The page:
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Mills 169 (A26)
26 April 2017
Available at http://anthro.rschram.org/2667/7
Meyer, Birgit. 1998. “‘Make a Complete Break with the Past.’ Memory and Post-Colonial Modernity in Ghanaian Pentecostalist Discourse.” Journal of Religion in Africa 28 (3): 316–49. doi:10.2307/1581573.
Newell, Sasha. 2007. “Pentecostal Witchcraft: Neoliberal Possession and Demonic Discourse in Ivoirian Pentecostal Churches.” Journal of Religion in Africa 37 (4): 461–90. doi:10.1163/157006607×230517.
Omenyo, Cephas. 2011. “New Wine in an Old Wine Bottle?: Charismatic Healing in the Mainline Churches in Ghana.” In Global Pentecostal and Charismatic Healing, edited by Candy Gunther Brown, 231–50. Oxford: Oxford University Press.
Werbner, Richard. 2011. Holy Hustlers, Schism, and Prophecy: Apostolic Reformation in Botswana. Berkeley, Calif.: University of California Press.
Banerjee, Neela. 2007. “A Midnight Service Helps African Immigrants Combat Demons.” The New York Times, December 18, sec. National. http://www.nytimes.com/2007/12/18/us/18witchcraft.html.
This week we are talking about Christianity in Africa. There is a lot there.
So, yeah, it's a big topic. Let's narrow it down.
Within this topic, though, there is also a lot of diversity. There are:
Here are some key terms I'd like us to think about:
But I'd also like us to take a critical approach to these. Just because we can label something does not mean we really know what it is. Meyer says that when you look at African Christianity, take nothing for granted. Just as soon as you think you understand it, it changes!
The Asuza Street Revival, led by William Seymour, 1906-1909:
Men and women would shout, weep, dance, fall into trances, speak and sing in tongues, and interpret their messages into English. In true Quaker fashion, anyone who felt "moved by the Spirit" would preach or sing. There was no robed choir, no hymnals, no order of services, but there was an abundance of religious enthusiasm. (Synan 1997: 98)
Pentecostalism came to African societies relatively early in its history. One good example is the Christ Apostolic Church of Nigeria, founded in 1918.
In these churches, believers became born-again Christians. They received the gifts of the Holy Spirit, including the gift of healing.
|founded by African converts||introduced from abroad|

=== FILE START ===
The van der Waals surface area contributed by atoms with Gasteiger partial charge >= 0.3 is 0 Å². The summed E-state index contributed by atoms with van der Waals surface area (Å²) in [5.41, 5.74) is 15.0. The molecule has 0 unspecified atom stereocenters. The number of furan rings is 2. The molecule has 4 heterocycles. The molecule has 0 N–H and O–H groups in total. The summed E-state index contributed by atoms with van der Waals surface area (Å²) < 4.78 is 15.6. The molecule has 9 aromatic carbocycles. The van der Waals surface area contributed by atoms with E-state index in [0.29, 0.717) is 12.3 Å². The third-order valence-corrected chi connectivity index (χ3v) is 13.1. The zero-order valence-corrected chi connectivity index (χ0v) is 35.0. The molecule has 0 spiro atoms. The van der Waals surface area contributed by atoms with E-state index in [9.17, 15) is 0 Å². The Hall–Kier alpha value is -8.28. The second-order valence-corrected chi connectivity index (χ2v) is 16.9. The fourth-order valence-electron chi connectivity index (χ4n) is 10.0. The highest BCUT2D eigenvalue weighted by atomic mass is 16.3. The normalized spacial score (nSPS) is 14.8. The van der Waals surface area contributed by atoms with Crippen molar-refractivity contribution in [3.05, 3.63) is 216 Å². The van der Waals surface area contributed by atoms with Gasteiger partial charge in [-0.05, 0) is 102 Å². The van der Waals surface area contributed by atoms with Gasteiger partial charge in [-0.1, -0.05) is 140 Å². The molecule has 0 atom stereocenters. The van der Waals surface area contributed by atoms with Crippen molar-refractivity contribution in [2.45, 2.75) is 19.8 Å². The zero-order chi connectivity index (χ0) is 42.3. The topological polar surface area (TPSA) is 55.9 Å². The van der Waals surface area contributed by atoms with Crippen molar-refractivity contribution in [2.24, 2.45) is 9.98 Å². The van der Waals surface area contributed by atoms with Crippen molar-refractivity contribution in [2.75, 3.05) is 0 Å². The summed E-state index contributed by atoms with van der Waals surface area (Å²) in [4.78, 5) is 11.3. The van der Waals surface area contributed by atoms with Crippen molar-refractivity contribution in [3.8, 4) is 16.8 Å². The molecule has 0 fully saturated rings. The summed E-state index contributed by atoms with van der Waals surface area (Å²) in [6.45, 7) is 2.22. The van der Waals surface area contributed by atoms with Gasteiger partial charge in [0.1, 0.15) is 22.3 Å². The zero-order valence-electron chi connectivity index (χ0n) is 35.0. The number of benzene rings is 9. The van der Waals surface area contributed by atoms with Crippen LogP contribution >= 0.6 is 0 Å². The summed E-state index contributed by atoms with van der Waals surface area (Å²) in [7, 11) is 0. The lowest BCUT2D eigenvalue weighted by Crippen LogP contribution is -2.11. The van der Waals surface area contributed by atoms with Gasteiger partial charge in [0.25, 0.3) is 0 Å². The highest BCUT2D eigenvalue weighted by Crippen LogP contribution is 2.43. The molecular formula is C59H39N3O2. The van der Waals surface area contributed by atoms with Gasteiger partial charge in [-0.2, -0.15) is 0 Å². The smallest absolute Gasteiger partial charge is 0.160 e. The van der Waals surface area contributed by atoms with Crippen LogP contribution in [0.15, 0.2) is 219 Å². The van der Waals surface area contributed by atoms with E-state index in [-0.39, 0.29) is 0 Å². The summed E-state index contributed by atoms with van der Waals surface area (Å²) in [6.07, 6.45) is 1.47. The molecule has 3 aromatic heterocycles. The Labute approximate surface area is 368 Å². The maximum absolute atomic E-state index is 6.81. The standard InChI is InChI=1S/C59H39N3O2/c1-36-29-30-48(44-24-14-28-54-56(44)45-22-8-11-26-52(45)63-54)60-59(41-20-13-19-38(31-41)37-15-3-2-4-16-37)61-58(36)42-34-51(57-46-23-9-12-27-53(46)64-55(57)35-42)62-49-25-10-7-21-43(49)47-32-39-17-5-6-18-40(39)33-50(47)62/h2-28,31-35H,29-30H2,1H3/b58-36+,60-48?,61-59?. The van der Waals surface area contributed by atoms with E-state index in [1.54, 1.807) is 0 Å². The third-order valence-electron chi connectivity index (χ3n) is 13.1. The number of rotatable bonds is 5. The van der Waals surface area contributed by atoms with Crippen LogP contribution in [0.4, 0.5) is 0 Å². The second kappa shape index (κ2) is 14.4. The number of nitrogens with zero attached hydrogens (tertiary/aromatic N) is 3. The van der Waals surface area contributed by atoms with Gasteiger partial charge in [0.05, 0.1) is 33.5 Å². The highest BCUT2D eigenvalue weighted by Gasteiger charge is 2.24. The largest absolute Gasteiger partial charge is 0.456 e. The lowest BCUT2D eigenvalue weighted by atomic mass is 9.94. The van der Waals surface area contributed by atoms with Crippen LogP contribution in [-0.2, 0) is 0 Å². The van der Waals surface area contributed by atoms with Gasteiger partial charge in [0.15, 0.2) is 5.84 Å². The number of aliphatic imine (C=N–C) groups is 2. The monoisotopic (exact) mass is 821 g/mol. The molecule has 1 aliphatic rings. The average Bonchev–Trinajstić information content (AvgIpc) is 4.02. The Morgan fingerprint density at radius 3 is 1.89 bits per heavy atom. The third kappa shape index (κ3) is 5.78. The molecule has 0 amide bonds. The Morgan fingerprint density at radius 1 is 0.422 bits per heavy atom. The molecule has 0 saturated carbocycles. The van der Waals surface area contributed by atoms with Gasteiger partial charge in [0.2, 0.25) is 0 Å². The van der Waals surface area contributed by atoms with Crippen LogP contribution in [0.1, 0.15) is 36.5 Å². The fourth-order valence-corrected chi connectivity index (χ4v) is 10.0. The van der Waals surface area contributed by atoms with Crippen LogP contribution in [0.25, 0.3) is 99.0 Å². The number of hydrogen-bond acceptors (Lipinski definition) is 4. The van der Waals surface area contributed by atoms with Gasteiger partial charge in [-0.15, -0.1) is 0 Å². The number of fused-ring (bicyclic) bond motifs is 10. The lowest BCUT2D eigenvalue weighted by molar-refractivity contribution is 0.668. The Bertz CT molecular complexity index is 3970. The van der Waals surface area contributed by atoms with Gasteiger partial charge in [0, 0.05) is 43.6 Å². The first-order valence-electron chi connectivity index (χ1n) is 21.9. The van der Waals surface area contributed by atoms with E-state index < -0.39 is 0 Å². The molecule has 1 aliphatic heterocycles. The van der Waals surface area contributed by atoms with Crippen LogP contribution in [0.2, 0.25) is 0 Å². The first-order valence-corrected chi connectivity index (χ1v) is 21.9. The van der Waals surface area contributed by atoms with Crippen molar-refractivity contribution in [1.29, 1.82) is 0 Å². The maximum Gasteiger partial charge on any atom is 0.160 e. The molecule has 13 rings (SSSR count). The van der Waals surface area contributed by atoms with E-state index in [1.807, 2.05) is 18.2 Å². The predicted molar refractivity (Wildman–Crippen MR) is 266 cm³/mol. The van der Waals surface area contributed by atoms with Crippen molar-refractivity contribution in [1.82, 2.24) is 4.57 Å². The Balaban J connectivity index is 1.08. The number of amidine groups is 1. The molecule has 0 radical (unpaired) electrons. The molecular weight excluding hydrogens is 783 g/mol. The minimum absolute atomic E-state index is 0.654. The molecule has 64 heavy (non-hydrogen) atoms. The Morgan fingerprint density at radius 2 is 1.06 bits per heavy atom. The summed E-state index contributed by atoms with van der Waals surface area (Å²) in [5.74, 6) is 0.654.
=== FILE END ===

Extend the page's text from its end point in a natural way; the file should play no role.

|resist cultural domination||“progressive”, “modernist”|
But Birgit Meyer (2004) argues that actually there's a lot of crossover. They only look different.
In a 2004 review article on Pentecostalism in Africa, Meyer argues that the distinction between Independent and Pentecostal churches really has more to do with the theories that outside observers use to understand African religion.
In the middle of the 20th century, people were interested in the impact of colonialism on indigenous African societies. Some interpretations of this centered one of these two concepts
In more recent years, people have moved to theories of globalization as new explanation.
Meyer argues that all of these religious types, Independent and Pentecostal, are really just variations on a theme. The concepts scholars bring to them are different.
Many cultures throughout the world find invisible causes for otherwise material, physical events, like illness, death and misfortune. Let's call any kind of belief of this nature magic.
E. E. Evans-Pritchard, an anthropologist who studied the people who live in what is today South Sudan, has been very influential in helping anthropologists think about magic in social terms.
Some key points:
Many societies have very similar beliefs. We can speak of these beliefs as forming a package, because they often go together too.
Some key variations:
Social anthropologists loved talking about witchcraft and sorcery. It seemed a perfect test case for their ideas about social function:
Witchcraft exist in an equilibrium, and is part of a process of maintaining social equilibrium.
People have long debated the persistence and growth of these beliefs in the postcolonial period.
Some, like Comaroff and Comaroff (1999), argue that they are not a belief in magic at all, but a diagnosis of the real workings of neoliberal global capitalism in Africa.
Comaroff, Jean, and John L. Comaroff. 1999. “Occult Economies and the Violence of Abstraction: Notes from the South African Postcolony.” American Ethnologist 26 (2): 279–303. doi:10.1525/ae.19220.127.116.119.
Engelke, Matthew. 2007. A Problem of Presence: Beyond Scripture in an African Church. Berkeley, Calif.: University of California Press.
Evans-Pritchard, E. E., and Eva Gillies. 1976. Witchcraft, Oracles and Magic among the Azande. Abridged edition. Oxford: Oxford University Press.
Fortune, R. F. 2013. Sorcerers of Dobu: The Social Anthropology of the Dobu Islanders of the Western Pacific. Routledge.
Meyer, Birgit. 2004. “Christianity in Africa: From African Independent to Pentecostal-Charismatic Churches.” Annual Review of Anthropology 33 (1): 447–74. doi:10.1146/annurev.anthro.33.070203.143835.
Nadel, S. F. 1952. “Witchcraft in Four African Societies: An Essay in Comparison.” American Anthropologist 54 (1): 18–29. doi:10.1525/aa.1952.54.1.02a00040.
Robbins, Joel. 2004. “The Globalization of Pentecostal and Charismatic Christianity.” Annual Review of Anthropology 33 (1): 117–43. doi:10.1146/annurev.anthro.32.061002.093421.
Synan, Vinson. 1997. The Holiness-Pentecostal Tradition: Charismatic Movements in the Twentieth Century. Grand Rapids, Mich.: Wm. B. Eerdmans Publishing.
Wilson, Monica Hunter. 1951. “Witch Beliefs and Social Structure.” American Journal of Sociology 56 (4): 307–13.
ANTH 2667: The anthropology of religion—a guide to the unit